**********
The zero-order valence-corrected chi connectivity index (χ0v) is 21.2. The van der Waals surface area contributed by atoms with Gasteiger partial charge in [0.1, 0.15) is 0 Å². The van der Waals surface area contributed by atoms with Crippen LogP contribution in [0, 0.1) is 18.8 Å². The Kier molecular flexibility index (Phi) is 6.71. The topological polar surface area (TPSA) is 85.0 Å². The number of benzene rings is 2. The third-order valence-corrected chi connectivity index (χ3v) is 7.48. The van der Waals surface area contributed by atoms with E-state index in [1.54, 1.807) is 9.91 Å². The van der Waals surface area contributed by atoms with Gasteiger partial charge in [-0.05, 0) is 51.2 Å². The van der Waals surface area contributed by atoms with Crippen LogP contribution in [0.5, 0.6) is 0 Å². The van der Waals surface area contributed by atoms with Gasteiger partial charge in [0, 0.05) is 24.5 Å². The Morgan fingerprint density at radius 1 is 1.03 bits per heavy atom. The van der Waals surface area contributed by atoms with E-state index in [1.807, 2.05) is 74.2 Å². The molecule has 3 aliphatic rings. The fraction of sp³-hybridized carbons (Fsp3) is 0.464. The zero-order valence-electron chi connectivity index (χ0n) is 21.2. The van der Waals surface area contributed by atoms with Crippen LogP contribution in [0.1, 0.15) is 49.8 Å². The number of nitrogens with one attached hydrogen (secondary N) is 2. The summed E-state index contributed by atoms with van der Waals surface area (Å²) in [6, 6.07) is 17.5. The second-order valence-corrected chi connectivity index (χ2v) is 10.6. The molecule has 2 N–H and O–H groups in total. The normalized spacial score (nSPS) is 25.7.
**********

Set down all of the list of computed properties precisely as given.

The zero-order valence-corrected chi connectivity index (χ0v) is 21.2. The van der Waals surface area contributed by atoms with Gasteiger partial charge in [0.1, 0.15) is 0 Å². The van der Waals surface area contributed by atoms with Crippen LogP contribution in [0, 0.1) is 18.8 Å². The Kier molecular flexibility index (Phi) is 6.71. The topological polar surface area (TPSA) is 85.0 Å². The number of benzene rings is 2. The third-order valence-corrected chi connectivity index (χ3v) is 7.48. The van der Waals surface area contributed by atoms with E-state index in [1.54, 1.807) is 9.91 Å². The van der Waals surface area contributed by atoms with Gasteiger partial charge in [-0.05, 0) is 51.2 Å². The van der Waals surface area contributed by atoms with Crippen LogP contribution in [0.5, 0.6) is 0 Å². The van der Waals surface area contributed by atoms with Gasteiger partial charge in [0, 0.05) is 24.5 Å². The Morgan fingerprint density at radius 1 is 1.03 bits per heavy atom. The van der Waals surface area contributed by atoms with E-state index in [1.807, 2.05) is 74.2 Å². The molecule has 3 aliphatic rings. The fraction of sp³-hybridized carbons (Fsp3) is 0.464. The zero-order valence-electron chi connectivity index (χ0n) is 21.2. The van der Waals surface area contributed by atoms with Crippen LogP contribution in [0.1, 0.15) is 49.8 Å². The number of nitrogens with one attached hydrogen (secondary N) is 2. The summed E-state index contributed by atoms with van der Waals surface area (Å²) in [6, 6.07) is 17.5. The second-order valence-corrected chi connectivity index (χ2v) is 10.6. The molecule has 2 N–H and O–H groups in total. The normalized spacial score (nSPS) is 25.7.